Boeing, FAA to Issue Safety Alerts Following Lion Air Crash


Responding to the Lion Air jetliner crash that killed 189 people in Indonesia last week, manufacturer


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and U.S. aviation regulators intend to issue twin safety warnings about potential suspect flight control software that can be confused

How to detect a problem, that is, a glitch or misinterpretation by pilots-related to an essential system that measures how high or low a plane's nose is pointed-may have played an important part in the sequence of events that caused the Boeing 737 Max 8 to plunge into the Java Sea.

These lines can be misinterpreted by pilots when they are flying manually, even as security systems automatically adjust flight-control surfaces to push the nose of the plane downward, these people said.

The anticipated actions by Boeing and the U.S. Federal Aviation Administration preliminary, these people said, and are expected to be short of urgent or mandating replacement or inspection of any specific onboard system. Rather, highlighting potential hazards stemming from the interaction of certain software with various other cockpit alerts, and reiterating the importance of following standard procedures under such circumstances.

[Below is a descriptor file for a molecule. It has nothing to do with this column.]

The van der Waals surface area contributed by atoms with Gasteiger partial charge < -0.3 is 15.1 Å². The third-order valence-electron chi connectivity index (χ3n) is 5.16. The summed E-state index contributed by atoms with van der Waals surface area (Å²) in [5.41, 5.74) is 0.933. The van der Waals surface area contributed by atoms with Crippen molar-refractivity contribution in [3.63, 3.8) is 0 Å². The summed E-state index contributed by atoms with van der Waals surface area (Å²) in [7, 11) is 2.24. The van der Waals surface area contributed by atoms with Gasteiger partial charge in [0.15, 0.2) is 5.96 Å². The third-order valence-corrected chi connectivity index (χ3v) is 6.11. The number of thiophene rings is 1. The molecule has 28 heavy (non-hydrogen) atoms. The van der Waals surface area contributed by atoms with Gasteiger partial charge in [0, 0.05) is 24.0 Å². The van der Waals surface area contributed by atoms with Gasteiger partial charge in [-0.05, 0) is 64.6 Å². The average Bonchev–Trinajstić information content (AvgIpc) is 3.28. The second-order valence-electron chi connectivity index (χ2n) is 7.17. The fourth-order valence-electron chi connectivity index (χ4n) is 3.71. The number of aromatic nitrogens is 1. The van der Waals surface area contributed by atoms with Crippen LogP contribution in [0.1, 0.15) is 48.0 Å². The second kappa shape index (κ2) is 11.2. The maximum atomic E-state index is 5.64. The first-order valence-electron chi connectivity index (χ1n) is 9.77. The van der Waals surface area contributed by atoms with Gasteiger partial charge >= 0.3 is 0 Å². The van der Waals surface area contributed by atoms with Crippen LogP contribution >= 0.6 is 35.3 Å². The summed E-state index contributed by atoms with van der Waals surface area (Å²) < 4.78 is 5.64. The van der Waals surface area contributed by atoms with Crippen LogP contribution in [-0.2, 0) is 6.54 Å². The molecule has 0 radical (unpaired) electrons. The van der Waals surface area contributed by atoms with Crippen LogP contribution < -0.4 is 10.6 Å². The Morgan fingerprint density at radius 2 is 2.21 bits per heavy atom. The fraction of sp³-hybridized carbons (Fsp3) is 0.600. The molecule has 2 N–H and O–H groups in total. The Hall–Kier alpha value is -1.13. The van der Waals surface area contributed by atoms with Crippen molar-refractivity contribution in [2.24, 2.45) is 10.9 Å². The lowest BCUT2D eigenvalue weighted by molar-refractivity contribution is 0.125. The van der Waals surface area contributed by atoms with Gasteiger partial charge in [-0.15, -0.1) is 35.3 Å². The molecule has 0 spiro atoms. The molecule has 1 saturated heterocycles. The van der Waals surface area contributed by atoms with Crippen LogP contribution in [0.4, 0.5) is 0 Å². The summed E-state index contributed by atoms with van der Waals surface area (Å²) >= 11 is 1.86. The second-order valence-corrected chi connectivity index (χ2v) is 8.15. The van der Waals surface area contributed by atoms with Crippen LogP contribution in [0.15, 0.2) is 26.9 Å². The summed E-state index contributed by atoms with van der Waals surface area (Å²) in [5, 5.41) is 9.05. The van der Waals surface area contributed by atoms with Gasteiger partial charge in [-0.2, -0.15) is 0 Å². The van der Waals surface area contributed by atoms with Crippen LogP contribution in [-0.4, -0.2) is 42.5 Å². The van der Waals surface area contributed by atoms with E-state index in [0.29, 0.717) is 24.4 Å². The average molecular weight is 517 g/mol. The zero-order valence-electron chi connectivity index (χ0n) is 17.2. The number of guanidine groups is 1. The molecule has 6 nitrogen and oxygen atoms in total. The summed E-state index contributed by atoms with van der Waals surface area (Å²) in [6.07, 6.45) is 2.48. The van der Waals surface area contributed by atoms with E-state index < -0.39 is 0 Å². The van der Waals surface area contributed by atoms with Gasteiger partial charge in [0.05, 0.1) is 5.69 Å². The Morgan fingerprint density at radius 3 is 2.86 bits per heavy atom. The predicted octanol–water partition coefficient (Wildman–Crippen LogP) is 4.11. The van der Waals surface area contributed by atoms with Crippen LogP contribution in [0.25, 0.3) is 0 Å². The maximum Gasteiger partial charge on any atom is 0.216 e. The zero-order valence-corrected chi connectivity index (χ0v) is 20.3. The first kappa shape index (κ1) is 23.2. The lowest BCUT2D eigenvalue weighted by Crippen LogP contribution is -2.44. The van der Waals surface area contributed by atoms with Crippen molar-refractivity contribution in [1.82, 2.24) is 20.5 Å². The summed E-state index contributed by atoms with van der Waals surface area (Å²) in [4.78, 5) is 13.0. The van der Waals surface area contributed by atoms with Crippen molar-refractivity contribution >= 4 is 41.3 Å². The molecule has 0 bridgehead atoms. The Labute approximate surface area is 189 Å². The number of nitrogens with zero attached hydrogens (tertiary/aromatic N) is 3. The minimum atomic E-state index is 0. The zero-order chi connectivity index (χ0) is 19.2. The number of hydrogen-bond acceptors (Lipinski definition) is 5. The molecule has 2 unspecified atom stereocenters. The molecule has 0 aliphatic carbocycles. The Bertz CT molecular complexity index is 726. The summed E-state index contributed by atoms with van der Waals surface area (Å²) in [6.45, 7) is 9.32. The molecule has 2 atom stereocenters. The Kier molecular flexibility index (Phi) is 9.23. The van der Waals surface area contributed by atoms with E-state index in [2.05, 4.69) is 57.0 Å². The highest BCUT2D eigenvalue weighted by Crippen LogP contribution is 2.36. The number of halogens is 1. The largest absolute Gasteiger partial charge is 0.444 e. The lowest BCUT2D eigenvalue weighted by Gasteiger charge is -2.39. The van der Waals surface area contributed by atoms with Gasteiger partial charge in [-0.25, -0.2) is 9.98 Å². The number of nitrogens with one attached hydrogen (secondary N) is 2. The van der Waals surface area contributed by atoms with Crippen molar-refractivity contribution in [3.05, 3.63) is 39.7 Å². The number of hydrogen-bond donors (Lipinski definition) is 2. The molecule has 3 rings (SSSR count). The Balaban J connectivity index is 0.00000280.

In the wake of the previous crashes in which the pilot error or confusion were the safety of certain aircraft systems and the importance of pilots' following recommended procedures.

In this case, we suggest you to avoid misunderstanding or improperly reacting to certain cockpit displays or alerts when manually flying the aircraft.

The crew of Lion Air Flight 610 reverted to manual flight after experiencing unreliable airspeed indications shortly after takeoff from Jakarta in good weather. Minutes after the crew communicating the problem with the twin-engine plane.

While it is a problematic software, the warnings do not explicitly link that system to the cause of the Oct. 29 accident. Other factors may have contributed to the investigation.

Airline and FAA safety experts have been identified as a previous pattern of similar software issues in the fleet. The problem may be due to the fact that this may be due to the accident. Investigators have not publicly described such a scenario.

As early as Tuesday evening, the Chicago-based plane maker was expected to issue an operations bulletin to all airlines flying 737 Max 8 variants. They said that the document refers to software associated with the angle-of-attack system.

Within hours, FAA officials are presented to complementary follow-up safety document raising the same issues, these people said. The emergency airworthiness directive will be binding on all U.S. carriers flying Boeing 737 Max 8 versions and is expected to be embraced by world-wide regulators.

Not just such as rapid action. Drafting and coordinating the pair of safety warnings.

More broadly, investigators are trying to understand the problem of the crashed airspace.

Write to Andy Pasztor at



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